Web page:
Why Miracles? - Part 6


Derek Lamont

Aug. 23, 2015
Why Miracles?


Disclaimer: this is an automatically generated machine transcription - there may be small errors or mistranscriptions. Please refer to the original audio if you are in any doubt.

[0:00] Now, I would like us to look for a few moments this morning at this passage of scripture.

[0:12] If you're visiting with us today, if you're here possibly as family or friends for the ordination or if you're just on holiday and you're here passing through, we believe you're here as an appointment by God. God has you here, as we all are here by God's appointment. We've been looking over the last few Sunday mornings in the summer at the Miracles of Jesus and looking at their relevance and significance and what they teach us and why they are included in the Gospel stories. Today, there's actually two miracles here.

[0:48] We'll mainly focus on the raising of Gyrus' daughter, so the miracles about the defeat of death. Now, last week we met together and it was great and it seemed a very significant and relevant miracle that we looked at for the day and for what we were doing. You may wonder today, well, maybe it's not quite so relevant to be talking about death and resurrection and ordination of elders and deacons, but I think you'll find that this miracle takes us to the very core, the very heart of the Gospel of which these guys are going to become leaders in the church to declare and to be pastors and carers over, so I think it is very relevant. But I wonder whether you also might sometimes think, well, what have the miracles, what relevance do the miracles of Jesus have in my day to day life as I go from here to my very ordinary mundane day to day life? I don't see miracles like this happening in my life. What relevance do they have? Are they real? Are they fabled? Are they simply wishful filming from writers who wanted to have a Savior who was strong and powerful?

[2:15] Absolutely not, and we've seen that they are pointing forward both to the death and resurrection of Jesus, but also to His finished work and what it means. These miracles all speak into the longings we have in day to day living, longings that everyone out in the street has as well, not just Christians. Everyone has these longings, longings for life to the full, plenty, satisfaction, joy, health. It deals, it speaks into our longings, it speaks also into our fears, fears of the reality of evil, of destruction, of illness and of death. All of these things, the kind of meta narratives of our lives are dealt with by the miracles.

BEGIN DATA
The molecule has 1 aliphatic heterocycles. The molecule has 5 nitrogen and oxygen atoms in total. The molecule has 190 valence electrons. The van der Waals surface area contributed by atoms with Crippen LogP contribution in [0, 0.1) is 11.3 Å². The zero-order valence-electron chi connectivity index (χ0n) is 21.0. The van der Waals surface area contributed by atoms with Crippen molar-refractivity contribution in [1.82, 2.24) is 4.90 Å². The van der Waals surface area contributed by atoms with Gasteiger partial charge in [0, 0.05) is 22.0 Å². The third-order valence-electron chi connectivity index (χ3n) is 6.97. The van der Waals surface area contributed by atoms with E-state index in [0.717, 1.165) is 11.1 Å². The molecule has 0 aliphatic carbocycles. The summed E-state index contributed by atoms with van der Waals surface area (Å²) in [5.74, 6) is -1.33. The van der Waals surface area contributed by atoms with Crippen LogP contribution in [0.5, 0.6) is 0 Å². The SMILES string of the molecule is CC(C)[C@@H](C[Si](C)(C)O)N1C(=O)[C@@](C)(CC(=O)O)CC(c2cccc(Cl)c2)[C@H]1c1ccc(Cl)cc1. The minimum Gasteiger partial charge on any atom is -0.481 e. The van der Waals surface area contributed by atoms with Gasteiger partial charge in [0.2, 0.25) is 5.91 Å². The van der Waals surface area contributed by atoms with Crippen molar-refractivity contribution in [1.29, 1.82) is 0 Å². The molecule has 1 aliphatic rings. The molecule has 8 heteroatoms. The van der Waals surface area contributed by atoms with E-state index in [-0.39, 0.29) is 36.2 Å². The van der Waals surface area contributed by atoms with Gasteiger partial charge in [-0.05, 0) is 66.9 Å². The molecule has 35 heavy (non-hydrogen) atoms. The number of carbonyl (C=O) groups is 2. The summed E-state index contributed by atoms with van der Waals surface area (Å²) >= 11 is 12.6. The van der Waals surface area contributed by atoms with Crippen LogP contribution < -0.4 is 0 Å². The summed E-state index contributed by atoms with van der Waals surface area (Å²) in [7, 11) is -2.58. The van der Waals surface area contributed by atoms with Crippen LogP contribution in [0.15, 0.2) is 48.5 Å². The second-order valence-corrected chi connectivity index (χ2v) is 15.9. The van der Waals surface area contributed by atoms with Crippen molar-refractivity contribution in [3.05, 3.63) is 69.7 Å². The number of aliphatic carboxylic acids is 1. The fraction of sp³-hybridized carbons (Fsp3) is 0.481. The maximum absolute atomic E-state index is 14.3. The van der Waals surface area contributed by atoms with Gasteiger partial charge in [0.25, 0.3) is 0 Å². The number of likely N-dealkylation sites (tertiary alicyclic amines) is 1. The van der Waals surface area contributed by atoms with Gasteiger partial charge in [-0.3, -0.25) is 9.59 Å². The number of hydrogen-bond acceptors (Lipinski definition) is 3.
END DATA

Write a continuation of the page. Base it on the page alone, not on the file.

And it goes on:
[2:55] Sometimes we don't think about them because we can fill our lives with minutiae. But when we sit down and sit back and think about these things, then these are the matters of everyday longings and everyday desires and everyday fears. And we find that Christ and His miracles are speaking into that. Christ and His miracles, but Christ in His person is relevant to every single heartbeat here. To every single second that we live, Christ is relevant and His message is relevant and His salvation is relevant to all of our lives and to every part of our lives. As we said last week, no secular sacred divide. Okay, He's relevant to all.

[3:45] So can we look at this story? I'm going to look at it kind of briefly because it's an easy story. It's a well-known story. The stories of Jesus, the miracles of Jesus speak for themselves, but we also see them as signs to spiritual truths. So this story of the healing of gyroses or jesus' daughter is set as a contrast. It's very interesting. It's set in a contrasting situation because we didn't read it, but previously Jesus had healed a man with a demon. You know that story of the demons being sent into the pigs and the people of the decapolis saying, go away. We don't want you here, Jesus. They were scared to death by what they'd seen.

[4:34] And they said, look, you're messing up our nice quiet lives. Go. Leave this area. We don't want you here. And so the contrast is that these people have said, go away, Jesus. We don't want you. And in this chapter, we have gyros coming and falling at the feet of Jesus in great need, saying, Jesus, I want you and I need you to do something miraculous in my life. And so there's this amazing contrast set up as the story unfolds between those who didn't want Jesus and those who did want and who needed Jesus. And the reality is that that's what we find each time we come to scripture, each time that we are confronted with the truth and the challenges and the message of Jesus Christ in our lives that we can react in one of two ways, can't we? We can be afraid and say, no, Jesus, your message is too scary. It's dealing right to the very core of my heart and my being. I'm not sure if I can deal with that. And we don't want you. We close our minds. We might not publicly run out of the place. We might never say, Jesus, leave the area, leave my life.

[5:48] But we can buy our closing our minds by closing our reason, by closing our intellects, by closing our hearts. We can be saying the same thing. Jesus, no, not me, not in my life.

[5:59] And we can say that as Christians as well. No, this is a no entry area. This is what I want to be in control. Jesus, you're not welcome here. Or we can be like Jairus and the women in this story who are in great need and who want Jesus Christ and who recognize Jesus Christ and who admit to their need for Jesus Christ. So in many ways, each time we gather, each time you open the Bible, each time your heart or your conscience is challenged to think about the message of Christ. You have these two contrasting responses. So we see that as we're introduced to the story. We also see the ugliness of disease and death.